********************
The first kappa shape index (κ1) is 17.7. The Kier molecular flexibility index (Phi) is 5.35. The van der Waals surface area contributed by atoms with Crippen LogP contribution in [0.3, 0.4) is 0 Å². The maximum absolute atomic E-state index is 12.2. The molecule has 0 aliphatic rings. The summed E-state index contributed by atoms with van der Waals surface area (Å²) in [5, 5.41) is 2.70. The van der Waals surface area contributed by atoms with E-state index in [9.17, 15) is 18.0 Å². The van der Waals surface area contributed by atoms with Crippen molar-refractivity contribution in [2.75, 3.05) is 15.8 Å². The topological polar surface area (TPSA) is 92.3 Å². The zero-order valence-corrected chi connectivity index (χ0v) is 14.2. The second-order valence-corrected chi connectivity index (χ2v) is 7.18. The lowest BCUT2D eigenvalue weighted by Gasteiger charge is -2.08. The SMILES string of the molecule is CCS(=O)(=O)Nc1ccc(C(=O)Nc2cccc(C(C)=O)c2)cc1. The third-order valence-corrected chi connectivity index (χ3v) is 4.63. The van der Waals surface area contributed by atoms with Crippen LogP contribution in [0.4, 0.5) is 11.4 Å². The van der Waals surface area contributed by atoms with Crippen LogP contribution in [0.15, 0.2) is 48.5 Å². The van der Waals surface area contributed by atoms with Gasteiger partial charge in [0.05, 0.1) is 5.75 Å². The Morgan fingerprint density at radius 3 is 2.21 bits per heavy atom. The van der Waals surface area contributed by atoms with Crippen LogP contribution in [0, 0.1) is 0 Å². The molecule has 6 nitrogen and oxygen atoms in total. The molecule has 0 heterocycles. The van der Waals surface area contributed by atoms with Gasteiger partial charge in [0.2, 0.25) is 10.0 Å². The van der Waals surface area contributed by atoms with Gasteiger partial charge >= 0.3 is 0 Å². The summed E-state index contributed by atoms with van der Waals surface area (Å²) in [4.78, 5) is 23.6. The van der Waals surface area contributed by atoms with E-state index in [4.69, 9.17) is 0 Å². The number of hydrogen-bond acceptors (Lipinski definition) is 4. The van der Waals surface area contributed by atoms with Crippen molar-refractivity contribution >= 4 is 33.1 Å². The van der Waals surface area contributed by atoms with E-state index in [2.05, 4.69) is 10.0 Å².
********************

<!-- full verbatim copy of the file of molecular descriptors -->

The first kappa shape index (κ1) is 17.7. The Kier molecular flexibility index (Phi) is 5.35. The van der Waals surface area contributed by atoms with Crippen LogP contribution in [0.3, 0.4) is 0 Å². The maximum absolute atomic E-state index is 12.2. The molecule has 0 aliphatic rings. The summed E-state index contributed by atoms with van der Waals surface area (Å²) in [5, 5.41) is 2.70. The van der Waals surface area contributed by atoms with E-state index in [9.17, 15) is 18.0 Å². The van der Waals surface area contributed by atoms with Crippen molar-refractivity contribution in [2.75, 3.05) is 15.8 Å². The topological polar surface area (TPSA) is 92.3 Å². The zero-order valence-corrected chi connectivity index (χ0v) is 14.2. The second-order valence-corrected chi connectivity index (χ2v) is 7.18. The lowest BCUT2D eigenvalue weighted by Gasteiger charge is -2.08. The SMILES string of the molecule is CCS(=O)(=O)Nc1ccc(C(=O)Nc2cccc(C(C)=O)c2)cc1. The third-order valence-corrected chi connectivity index (χ3v) is 4.63. The van der Waals surface area contributed by atoms with Crippen LogP contribution in [0.4, 0.5) is 11.4 Å². The van der Waals surface area contributed by atoms with Crippen LogP contribution in [0.15, 0.2) is 48.5 Å². The van der Waals surface area contributed by atoms with Gasteiger partial charge in [0.05, 0.1) is 5.75 Å². The Morgan fingerprint density at radius 3 is 2.21 bits per heavy atom. The van der Waals surface area contributed by atoms with Crippen LogP contribution in [0, 0.1) is 0 Å². The molecule has 6 nitrogen and oxygen atoms in total. The molecule has 0 heterocycles. The van der Waals surface area contributed by atoms with Gasteiger partial charge in [0.2, 0.25) is 10.0 Å². The van der Waals surface area contributed by atoms with Gasteiger partial charge >= 0.3 is 0 Å². The summed E-state index contributed by atoms with van der Waals surface area (Å²) in [4.78, 5) is 23.6. The van der Waals surface area contributed by atoms with E-state index in [4.69, 9.17) is 0 Å². The number of hydrogen-bond acceptors (Lipinski definition) is 4. The van der Waals surface area contributed by atoms with Crippen molar-refractivity contribution >= 4 is 33.1 Å². The van der Waals surface area contributed by atoms with E-state index in [2.05, 4.69) is 10.0 Å².